Court orders govt to clarify $460m Chinese loan for ‘failed Abuja CCTV’ project
A Federal High Court sitting in Abuja has ordered the Federal Government to account for $460 million Chinese loan taken for the ‘failed Abuja Closed-Circuit Television (CCTV)’ project.
The court also ordered government to publish the total amount paid to Chinese, local companies, contractors and specific details of firms for the project.
Justice Emeka Nwite made the orders while delivering his judgment in a Freedom of Information suit number: FHC/ABJ/CS/1447/2019 brought by Socio-Economic Rights and Accountability Project (SERAP).
The lawsuit followed the disclosure in 2019 by Minister of Finance, Zainab Ahmed that, “Nigeria was servicing the loan,” adding that she had no explanations on the status of the project.
She reportedly said: “We are servicing the loan. I have no information on the status of the CCTV project.”
SERAP had, in December 2019, filed a suit against Ahmed over failure to disclose information and specific documents on the total amount of money paid to contractors from the $460 million loan obtained in 2010 from China to fund the “apparently failed Abuja CCTV project.”
In his judgment, Justice Nwite agreed with group that there is a reasonable cause of action against the government.
Accounting for spending of the $460 million Chinese loan is in the interest of the public. It will be inimical for the court to refuse SERAP’s application for judicial review of the government’s action, he held.
The judge also stated that the minister is in charge of finance of the country and cannot, by any stretch of imagination, be oblivious of the amount of money paid to contractors for the Abuja CCTV contract, and the money meant for construction of headquarters of the Code of Conduct Bureau (CCB).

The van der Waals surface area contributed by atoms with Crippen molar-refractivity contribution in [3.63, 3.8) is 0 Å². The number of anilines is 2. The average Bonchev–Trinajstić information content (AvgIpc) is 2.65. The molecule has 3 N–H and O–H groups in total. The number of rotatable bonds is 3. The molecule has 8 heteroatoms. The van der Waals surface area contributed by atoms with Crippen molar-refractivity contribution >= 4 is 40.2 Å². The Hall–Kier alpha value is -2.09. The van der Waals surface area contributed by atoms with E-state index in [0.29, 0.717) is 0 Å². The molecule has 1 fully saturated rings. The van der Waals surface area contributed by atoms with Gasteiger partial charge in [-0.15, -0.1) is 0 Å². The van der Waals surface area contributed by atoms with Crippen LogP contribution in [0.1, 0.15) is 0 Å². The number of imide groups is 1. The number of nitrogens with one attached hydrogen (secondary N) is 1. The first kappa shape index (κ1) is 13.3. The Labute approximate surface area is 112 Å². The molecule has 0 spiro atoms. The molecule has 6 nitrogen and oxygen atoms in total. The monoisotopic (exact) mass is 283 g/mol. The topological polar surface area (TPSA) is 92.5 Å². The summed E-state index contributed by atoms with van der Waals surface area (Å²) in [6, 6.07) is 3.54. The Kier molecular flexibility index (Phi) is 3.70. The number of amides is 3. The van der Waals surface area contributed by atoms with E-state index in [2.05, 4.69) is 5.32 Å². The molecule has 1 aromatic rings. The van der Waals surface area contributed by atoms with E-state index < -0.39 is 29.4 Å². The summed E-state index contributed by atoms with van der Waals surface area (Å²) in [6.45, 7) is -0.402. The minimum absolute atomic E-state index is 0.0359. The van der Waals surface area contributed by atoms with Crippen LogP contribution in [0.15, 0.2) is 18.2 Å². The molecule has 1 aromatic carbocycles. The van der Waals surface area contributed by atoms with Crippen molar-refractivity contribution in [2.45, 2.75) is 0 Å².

He, therefore, ordered the government to provide details, clarifying whether the sum of N1.5,000,000,000 paid for the failed contract meant to construct headquarters of CCB was part of another loan obtained from China.
The judge held: “I am of the humble view that there is a reasonable cause of action against the government (through the Minister of Finance) and I so hold that SERAP has made out a case to be entitled to the reliefs sought.
“The law is well settled that where a document or letter is sent by post, it is the law that same is taken or presumed to have been delivered.
“Following this principle of law and relying on exhibit OS2, SERAP’s Freedom of Information request sent to Ahmed is deemed to have delivered. Therefore, the averment by the government (through her) that they were not served with the letter is hereby discountenance. I so hold.”
The organisation’s deputy director, Kolawole Oluwadare said: “The onus is now on President Muhammadu Buhari to immediately comply with the court’s orders. We commend Justice Nwite for his courage and wisdom, and urge President Buhari and Attorney-General of Federation and Minister of Justice, Abubakar Malami, to immediately obey the court orders.
“This is a victory for justice, rule of law, transparency and accountability. The judgment shows the way forward in the fight against corruption and impunity of perpetrators. We will do everything within the law to ensure full compliance by President Buhari.”